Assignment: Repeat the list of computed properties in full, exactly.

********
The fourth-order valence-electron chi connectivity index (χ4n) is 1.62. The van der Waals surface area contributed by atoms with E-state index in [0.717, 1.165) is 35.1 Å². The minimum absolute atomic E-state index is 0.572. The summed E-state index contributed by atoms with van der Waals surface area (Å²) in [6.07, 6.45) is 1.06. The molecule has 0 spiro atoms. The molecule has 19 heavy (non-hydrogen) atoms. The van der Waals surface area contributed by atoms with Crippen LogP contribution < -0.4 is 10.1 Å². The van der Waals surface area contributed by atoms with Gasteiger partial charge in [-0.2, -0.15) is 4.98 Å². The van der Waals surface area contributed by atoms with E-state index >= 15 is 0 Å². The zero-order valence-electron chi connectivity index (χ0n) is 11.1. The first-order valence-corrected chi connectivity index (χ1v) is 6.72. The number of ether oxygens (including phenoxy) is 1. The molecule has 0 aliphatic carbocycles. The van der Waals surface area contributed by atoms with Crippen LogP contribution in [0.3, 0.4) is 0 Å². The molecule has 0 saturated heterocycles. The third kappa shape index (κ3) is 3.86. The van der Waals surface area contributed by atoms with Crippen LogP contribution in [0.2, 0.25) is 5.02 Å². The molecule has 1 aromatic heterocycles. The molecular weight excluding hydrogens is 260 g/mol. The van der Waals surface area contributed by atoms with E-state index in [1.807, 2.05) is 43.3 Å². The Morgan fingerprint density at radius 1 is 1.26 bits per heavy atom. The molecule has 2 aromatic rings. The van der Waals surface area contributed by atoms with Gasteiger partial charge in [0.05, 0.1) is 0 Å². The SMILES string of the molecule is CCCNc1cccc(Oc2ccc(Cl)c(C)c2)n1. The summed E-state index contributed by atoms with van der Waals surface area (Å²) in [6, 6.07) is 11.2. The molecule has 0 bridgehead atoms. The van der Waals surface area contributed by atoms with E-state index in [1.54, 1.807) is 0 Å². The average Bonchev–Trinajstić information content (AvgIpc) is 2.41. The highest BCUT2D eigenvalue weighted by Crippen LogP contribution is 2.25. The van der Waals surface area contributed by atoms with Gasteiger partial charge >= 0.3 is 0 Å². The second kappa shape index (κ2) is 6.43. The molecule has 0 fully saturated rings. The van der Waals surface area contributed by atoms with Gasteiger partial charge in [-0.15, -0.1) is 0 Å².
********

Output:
The fourth-order valence-electron chi connectivity index (χ4n) is 1.62. The van der Waals surface area contributed by atoms with E-state index in [0.717, 1.165) is 35.1 Å². The minimum absolute atomic E-state index is 0.572. The summed E-state index contributed by atoms with van der Waals surface area (Å²) in [6.07, 6.45) is 1.06. The molecule has 0 spiro atoms. The molecule has 19 heavy (non-hydrogen) atoms. The van der Waals surface area contributed by atoms with Crippen LogP contribution < -0.4 is 10.1 Å². The van der Waals surface area contributed by atoms with Gasteiger partial charge in [-0.2, -0.15) is 4.98 Å². The van der Waals surface area contributed by atoms with E-state index >= 15 is 0 Å². The zero-order valence-electron chi connectivity index (χ0n) is 11.1. The first-order valence-corrected chi connectivity index (χ1v) is 6.72. The number of ether oxygens (including phenoxy) is 1. The molecule has 0 aliphatic carbocycles. The van der Waals surface area contributed by atoms with Crippen LogP contribution in [0.3, 0.4) is 0 Å². The molecule has 0 saturated heterocycles. The third kappa shape index (κ3) is 3.86. The van der Waals surface area contributed by atoms with Crippen LogP contribution in [0.2, 0.25) is 5.02 Å². The molecule has 1 aromatic heterocycles. The molecular weight excluding hydrogens is 260 g/mol. The van der Waals surface area contributed by atoms with E-state index in [1.807, 2.05) is 43.3 Å². The Morgan fingerprint density at radius 1 is 1.26 bits per heavy atom. The molecule has 2 aromatic rings. The van der Waals surface area contributed by atoms with Gasteiger partial charge in [0.05, 0.1) is 0 Å². The SMILES string of the molecule is CCCNc1cccc(Oc2ccc(Cl)c(C)c2)n1. The summed E-state index contributed by atoms with van der Waals surface area (Å²) in [6, 6.07) is 11.2. The molecule has 0 bridgehead atoms. The van der Waals surface area contributed by atoms with E-state index in [1.54, 1.807) is 0 Å². The average Bonchev–Trinajstić information content (AvgIpc) is 2.41. The highest BCUT2D eigenvalue weighted by Crippen LogP contribution is 2.25. The van der Waals surface area contributed by atoms with Gasteiger partial charge >= 0.3 is 0 Å². The second kappa shape index (κ2) is 6.43. The molecule has 0 fully saturated rings. The van der Waals surface area contributed by atoms with Gasteiger partial charge in [-0.15, -0.1) is 0 Å².